AAA Anticipates Savings at the Gas Pump this Summer

Nearly every state’s gas price average is cheaper than a week ago, a month ago and a year ago. Today’s national average is $2.74, which is seven-cents cheaper than last week, 13-cents less than a month ago and 18 cents cheaper than a year ago.

“Refinery utilization in the United States is at its highest level since early January, resulting in overall gasoline stocks at healthy levels to meet robust summer demand. Prices are dropping due to cheaper crude oil and at the same time U.S. supply is keeping pace with demand,” said Jeanette Casselano, AAA spokesperson. “The national average is poised to fall to at least $2.70 this week – an indication that pump prices may be even cheaper this summer.”

For the last three weeks demand has remained relatively robust at 9.4 million b/d. Meanwhile, gasoline stocks have increased weekly with total inventories at nearly 4 million bbl ahead of the five-year average, according to Energy Information Administration (EIA) data.

  • The nation’s top 10 largest weekly decreases are: Ohio (-21 cents), Indiana (-17 cents), Michigan (-15 cents), Illinois (-11 cents), Kentucky (-10 cents), Oklahoma (-9 cents), Maine (-8 cents), Wisconsin (-8 cents), Nebraska (-8 cents) and South Carolina (-7 cents).
  • The nation’s top 10 least expensive markets are: Mississippi ($2.32), Louisiana ($2.35), Alabama ($2.35), South Carolina ($2.36), Arkansas ($2.40), Texas ($2.41), Tennessee ($2.42), Oklahoma ($2.46), Missouri ($2.48) and Virginia ($2.49).  

Mid-Atlantic and Northeast

A number of states from the Mid-Atlantic and Northeast appear on the top 10 list for largest changes for the week, month and year:

  • Weekly: Maine (-8 cents)
  • Monthly: North Carolina (-17 cents), Tennessee (-16 cents) and Delaware (-16 cents)
  • Yearly: Delaware (-26 cents), Tennessee (-25 cents) and New Hampshire (-25 cents)

Driving through the region, motorists will find gas prices on average at $2.65 with the most expensive at $2.89 in Pennsylvania, New York and Connecticut. The cheapest price is $2.42 in Tennessee.

Gas price declines this week were supported by a sizeable build in gasoline stocks – nearly 1.9 million bbl, bumping total inventories to 65.1 million bbl. In addition, regional utilization pushed up for a second week to nearly 94%. These moves will help to keep gas prices stable, but more likely will push them cheaper in the month ahead.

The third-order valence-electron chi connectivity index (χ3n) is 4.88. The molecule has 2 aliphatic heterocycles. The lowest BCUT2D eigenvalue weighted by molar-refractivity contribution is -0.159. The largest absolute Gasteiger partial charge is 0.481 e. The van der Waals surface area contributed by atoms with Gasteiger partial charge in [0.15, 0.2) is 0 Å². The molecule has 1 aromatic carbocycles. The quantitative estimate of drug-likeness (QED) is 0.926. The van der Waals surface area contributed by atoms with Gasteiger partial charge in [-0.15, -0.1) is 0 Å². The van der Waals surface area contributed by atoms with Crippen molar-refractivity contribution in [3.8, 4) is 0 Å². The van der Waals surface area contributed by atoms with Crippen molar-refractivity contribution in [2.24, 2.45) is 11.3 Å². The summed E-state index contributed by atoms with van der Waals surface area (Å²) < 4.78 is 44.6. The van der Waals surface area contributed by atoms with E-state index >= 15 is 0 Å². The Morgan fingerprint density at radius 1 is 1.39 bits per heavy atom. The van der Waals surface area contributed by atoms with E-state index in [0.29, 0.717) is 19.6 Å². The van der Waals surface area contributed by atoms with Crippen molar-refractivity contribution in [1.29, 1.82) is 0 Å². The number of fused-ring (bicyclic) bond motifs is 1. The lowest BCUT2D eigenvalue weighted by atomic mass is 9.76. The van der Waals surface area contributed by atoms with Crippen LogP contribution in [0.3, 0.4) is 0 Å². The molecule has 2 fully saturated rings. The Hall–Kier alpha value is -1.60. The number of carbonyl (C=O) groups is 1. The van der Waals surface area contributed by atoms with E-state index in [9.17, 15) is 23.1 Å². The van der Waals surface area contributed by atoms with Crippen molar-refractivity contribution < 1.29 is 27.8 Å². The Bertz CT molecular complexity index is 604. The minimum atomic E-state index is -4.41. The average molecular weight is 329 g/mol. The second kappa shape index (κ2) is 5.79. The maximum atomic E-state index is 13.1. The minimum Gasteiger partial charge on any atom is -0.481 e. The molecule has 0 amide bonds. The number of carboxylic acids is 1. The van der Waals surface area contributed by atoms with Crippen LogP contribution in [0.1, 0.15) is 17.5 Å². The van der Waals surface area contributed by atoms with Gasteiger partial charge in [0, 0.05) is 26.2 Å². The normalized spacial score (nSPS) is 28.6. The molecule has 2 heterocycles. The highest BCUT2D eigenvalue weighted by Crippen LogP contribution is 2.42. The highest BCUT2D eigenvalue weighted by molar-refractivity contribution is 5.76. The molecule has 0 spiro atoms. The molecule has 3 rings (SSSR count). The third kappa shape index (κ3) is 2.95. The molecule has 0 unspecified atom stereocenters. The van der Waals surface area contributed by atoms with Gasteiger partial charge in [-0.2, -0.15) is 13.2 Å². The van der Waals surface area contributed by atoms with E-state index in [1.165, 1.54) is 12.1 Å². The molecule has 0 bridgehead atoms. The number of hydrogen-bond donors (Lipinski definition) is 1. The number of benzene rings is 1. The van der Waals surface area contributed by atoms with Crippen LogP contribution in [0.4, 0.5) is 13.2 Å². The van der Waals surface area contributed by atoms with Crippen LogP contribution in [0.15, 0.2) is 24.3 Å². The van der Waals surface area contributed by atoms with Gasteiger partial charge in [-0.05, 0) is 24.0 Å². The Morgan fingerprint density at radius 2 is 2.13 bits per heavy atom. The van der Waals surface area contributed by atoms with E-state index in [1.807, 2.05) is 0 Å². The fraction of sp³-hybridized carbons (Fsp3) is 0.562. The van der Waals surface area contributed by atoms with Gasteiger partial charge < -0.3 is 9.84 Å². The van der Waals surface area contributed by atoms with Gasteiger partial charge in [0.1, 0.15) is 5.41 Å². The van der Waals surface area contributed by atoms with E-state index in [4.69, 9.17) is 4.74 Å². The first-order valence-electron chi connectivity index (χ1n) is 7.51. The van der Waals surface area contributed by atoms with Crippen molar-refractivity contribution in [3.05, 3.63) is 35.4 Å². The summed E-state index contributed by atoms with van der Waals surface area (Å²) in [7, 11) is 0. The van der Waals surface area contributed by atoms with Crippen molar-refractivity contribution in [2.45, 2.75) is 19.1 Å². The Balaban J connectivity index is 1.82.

South and Southeast

Florida (+2 cents) was the only state in the region and country to see gas prices increase on the week. Meanwhile, seven South and Southeast states saw pump prices drop a nickel or more since last Monday: Oklahoma (-9 cents), South Carolina (-7 cents), Texas (-7 cents), Mississippi (-7 cents), Arkansas (-6 cents), Georgia (-6 cents) and New Mexico (-5 cents).

As the region continues to carry among the cheapest gas price averages in the country, every state’s average is cheaper by at least a dime compared to last month. The region also touts some of the largest monthly decreases in the country. Georgia (-18 cents), Texas (-17 cents), Louisiana (-15 cents), (Florida (-15 cents) and South Carolina (-15 cents) rank among the top 10 states with the biggest change in pump prices compared to last month.

As refinery utilization held steady on the week, regional stocks drew by 1.8 million bbl and dropped total stocks to 82.8 million bbl. While the draw was large, inventories sit ahead of this time last year and are the largest level for this time of year (early June) on record for the region, per EIA data. Motorists in the region can expect to see even cheaper gas prices throughout the summer.

West Coast

Pump prices in the West Coast region are the highest in the nation, with all seven states landing on the top 10 most expensive list today. California ($3.88) and Hawaii ($3.64) are the most expensive markets. Washington ($3.46), Alaska ($3.44), Nevada ($3.45), Oregon ($3.33) and Arizona ($3.07) follow. Pump prices in the region have mostly decreased on the week, with Oregon (-7 cents) seeing the largest drop.

The EIA’s recent report for the week ending on May 31 showed that West Coast gasoline stocks increased by approximately 2.4 million bbl from the previous week and now sit at 30.8 million bbl. The current level is only 300,000 bbl less than last year’s level at this time, which could cause prices to decline further if there are no supply disruptions in the region this week.